Lester del Rey had been among the earliest critics of rapacious Imperialism in "The Wings of Night" (March 1942 Astounding), the story of a human trader who saves the last survivor of ancient lunar civilization from enslavement at the hands of his avaricious partner; Simak's "Tools" (cited above) imagines a ruthless mining company which transforms radon-based Venusian lifeforms into robotic control mechanisms for its excavating equipment. Critiques of imperialistic exploitation – particularly as practiced by profit-mad corporations - continued in Invaders From Earth (1958) by Robert Silverberg and Little Fuzzy (1962) by H Beam Piper, whose plot turns on a human court's willingness to recognize the alien "fuzzies" as sentient.

How That World Might Be

In an interview for The Paris Review, Rachel Kaadzi Ghansah posits Octavia Butler's question: "What good is science fiction to black people? What good is its tendency to warn or to consider alternative ways of thinking and doing? Samuel R. Delany responds excitedly, "Science fiction isn't just thinking about the world out there. It's also thinking about how that world might be - a particularly important exercise for those who are oppressed, because if they're going to change the world we live in, they - and all of us - have to be able to think about a world that works differently."

For many, Star Trek serves as the standard-bearer of diversity in SF, leading the charge well before mainstream society began to accept such concepts as interracial love (Trek showed the first interracial kiss on TV in "Plato's Stepchildren"), non-interference into others' affairs (see the Federation's "Prime Directive"), and acceptance of the Other. As evidence for the latter, consider that Vulcans in Trek honor "Infinite Diversity in Infinite Combinations" (IDIC, or Kol-Ut-Shan in Vulcan) with both a philosophy and an award of merit, celebrating the vast variations of life in the universe.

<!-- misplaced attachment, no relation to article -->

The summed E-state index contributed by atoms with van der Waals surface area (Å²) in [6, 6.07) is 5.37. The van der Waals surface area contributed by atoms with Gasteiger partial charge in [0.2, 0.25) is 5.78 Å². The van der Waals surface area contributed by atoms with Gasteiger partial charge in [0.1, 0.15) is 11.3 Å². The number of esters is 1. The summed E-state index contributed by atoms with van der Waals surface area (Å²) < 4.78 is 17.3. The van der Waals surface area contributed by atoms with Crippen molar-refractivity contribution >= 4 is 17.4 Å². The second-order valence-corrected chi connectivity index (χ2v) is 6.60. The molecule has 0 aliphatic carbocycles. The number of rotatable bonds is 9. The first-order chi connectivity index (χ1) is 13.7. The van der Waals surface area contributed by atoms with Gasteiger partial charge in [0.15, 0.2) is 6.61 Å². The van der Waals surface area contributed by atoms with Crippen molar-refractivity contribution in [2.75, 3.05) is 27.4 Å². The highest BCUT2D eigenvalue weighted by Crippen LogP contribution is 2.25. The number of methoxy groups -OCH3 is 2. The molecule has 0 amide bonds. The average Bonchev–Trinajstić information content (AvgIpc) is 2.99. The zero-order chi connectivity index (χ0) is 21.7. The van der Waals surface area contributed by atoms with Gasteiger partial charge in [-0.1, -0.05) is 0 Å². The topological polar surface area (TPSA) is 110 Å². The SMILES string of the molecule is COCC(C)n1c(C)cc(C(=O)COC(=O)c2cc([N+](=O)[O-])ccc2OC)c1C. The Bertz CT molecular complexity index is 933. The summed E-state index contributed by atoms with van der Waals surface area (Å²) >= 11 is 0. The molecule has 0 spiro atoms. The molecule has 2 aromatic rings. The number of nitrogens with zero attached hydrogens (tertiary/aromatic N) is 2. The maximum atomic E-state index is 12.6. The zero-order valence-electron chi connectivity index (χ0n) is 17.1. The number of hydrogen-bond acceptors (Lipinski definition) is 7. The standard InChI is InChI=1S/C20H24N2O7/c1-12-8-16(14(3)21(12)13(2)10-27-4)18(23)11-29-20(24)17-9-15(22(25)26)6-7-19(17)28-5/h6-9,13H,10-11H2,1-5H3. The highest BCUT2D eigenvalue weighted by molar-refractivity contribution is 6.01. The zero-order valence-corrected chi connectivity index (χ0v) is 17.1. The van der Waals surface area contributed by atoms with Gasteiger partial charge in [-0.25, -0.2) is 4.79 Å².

Star Trek writer David Mack wrote a fantastic blog entry about diversity in science fiction. Check it out here. He was responding to a homophobic attack against something he had written. An excerpt:

Although the various television series could have done more in their respective times to portray ethnic and gender diversity, those of us who write the licensed Trek fiction continue to do our best to depict a more progressive, enlightened, open, and harmonious future, not just for humanity but for all sentient beings. One in which love, equality, and compassion are the touchstones of civilized society. To that end, we've tried to make our literary dramatis personae more closely resemble the people of Earth. We've tried to include more people of African, Asian, and Southeast Asian ancestry than were seen in the televised and feature-film stories.

We've tried to incorporate characters who hail from many cultures and viewpoints. We've tried to imagine a future in which people of all faiths have learned to live in harmony with people of other creeds as well as those who prefer to lead purely secular lives. We've tried to depict a future in which people's gender identities are no longer limited to some arbitrary binary social construct, but rather reflect a more fluid sense of personal identity. I will never be made to feel shame for doing this. I am proud that we've been able to do this. I know we've still got more work to do, and we can do better at integrating more diverse viewpoints and characters into the ever-expanding universe of Star Trek.

Fan and comics professional melannen writes:

"Because for all that Trek was supposedly about New Worlds and New Civilization, when it was at its best it was always about understanding yourself by seeing yourself through new eyes. IDIC isn't about notching some kind of cosmic bedpost, it's about the way that listening to a thousand different viewpoints is still not enough to tell the whole story - but that doesn't mean you stop asking."

This is not to say that SF perfectly reflects these ideals. No, like every other human endeavor, SF adheres to "Sturgeon's Law," which says that "ninety percent of everything is crud." Despite what is widely acknowledged as the first true SF novel (Mary Wollstonecraft [Godwin] Shelley's Frankenstein, or the Modern Prometheus), SF as a genre was founded, edited, and largely written by Anglo-American men, so much of our history reflects that narrow vision.

Because the Ad Astra Center strives to be part of the solution instead of part the problem, we are in the process of actively working to reflect diversity and create a safe space for all to learn and share, and will continue to do our best to reflect the true diversity of SF as it is today - and help it become all we hope it can be.

- Chris McKitterick